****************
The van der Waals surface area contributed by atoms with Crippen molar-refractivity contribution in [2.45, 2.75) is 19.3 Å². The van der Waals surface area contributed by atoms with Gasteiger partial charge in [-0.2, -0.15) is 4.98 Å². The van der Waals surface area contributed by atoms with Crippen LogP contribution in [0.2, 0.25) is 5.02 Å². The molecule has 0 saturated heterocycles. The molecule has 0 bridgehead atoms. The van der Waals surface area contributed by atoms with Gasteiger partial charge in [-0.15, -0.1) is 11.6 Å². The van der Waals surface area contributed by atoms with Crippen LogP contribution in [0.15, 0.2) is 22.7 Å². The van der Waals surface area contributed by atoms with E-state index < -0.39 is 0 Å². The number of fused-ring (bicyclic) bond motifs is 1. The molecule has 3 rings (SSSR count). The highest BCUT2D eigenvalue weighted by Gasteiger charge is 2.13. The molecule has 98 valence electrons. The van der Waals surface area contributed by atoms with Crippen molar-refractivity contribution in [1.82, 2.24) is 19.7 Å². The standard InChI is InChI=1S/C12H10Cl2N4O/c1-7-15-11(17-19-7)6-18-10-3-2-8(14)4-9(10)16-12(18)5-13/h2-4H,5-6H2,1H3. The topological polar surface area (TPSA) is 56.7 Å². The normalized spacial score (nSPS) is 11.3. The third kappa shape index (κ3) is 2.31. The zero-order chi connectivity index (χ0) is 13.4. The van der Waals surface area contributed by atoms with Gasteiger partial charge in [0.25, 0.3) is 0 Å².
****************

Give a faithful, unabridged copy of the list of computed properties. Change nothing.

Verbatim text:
The van der Waals surface area contributed by atoms with Crippen molar-refractivity contribution in [2.45, 2.75) is 19.3 Å². The van der Waals surface area contributed by atoms with Gasteiger partial charge in [-0.2, -0.15) is 4.98 Å². The van der Waals surface area contributed by atoms with Crippen LogP contribution in [0.2, 0.25) is 5.02 Å². The molecule has 0 saturated heterocycles. The molecule has 0 bridgehead atoms. The van der Waals surface area contributed by atoms with Gasteiger partial charge in [-0.15, -0.1) is 11.6 Å². The van der Waals surface area contributed by atoms with Crippen LogP contribution in [0.15, 0.2) is 22.7 Å². The van der Waals surface area contributed by atoms with E-state index < -0.39 is 0 Å². The number of fused-ring (bicyclic) bond motifs is 1. The molecule has 3 rings (SSSR count). The highest BCUT2D eigenvalue weighted by Gasteiger charge is 2.13. The molecule has 98 valence electrons. The van der Waals surface area contributed by atoms with Crippen molar-refractivity contribution in [1.82, 2.24) is 19.7 Å². The standard InChI is InChI=1S/C12H10Cl2N4O/c1-7-15-11(17-19-7)6-18-10-3-2-8(14)4-9(10)16-12(18)5-13/h2-4H,5-6H2,1H3. The topological polar surface area (TPSA) is 56.7 Å². The normalized spacial score (nSPS) is 11.3. The third kappa shape index (κ3) is 2.31. The zero-order chi connectivity index (χ0) is 13.4. The van der Waals surface area contributed by atoms with Gasteiger partial charge in [0.25, 0.3) is 0 Å².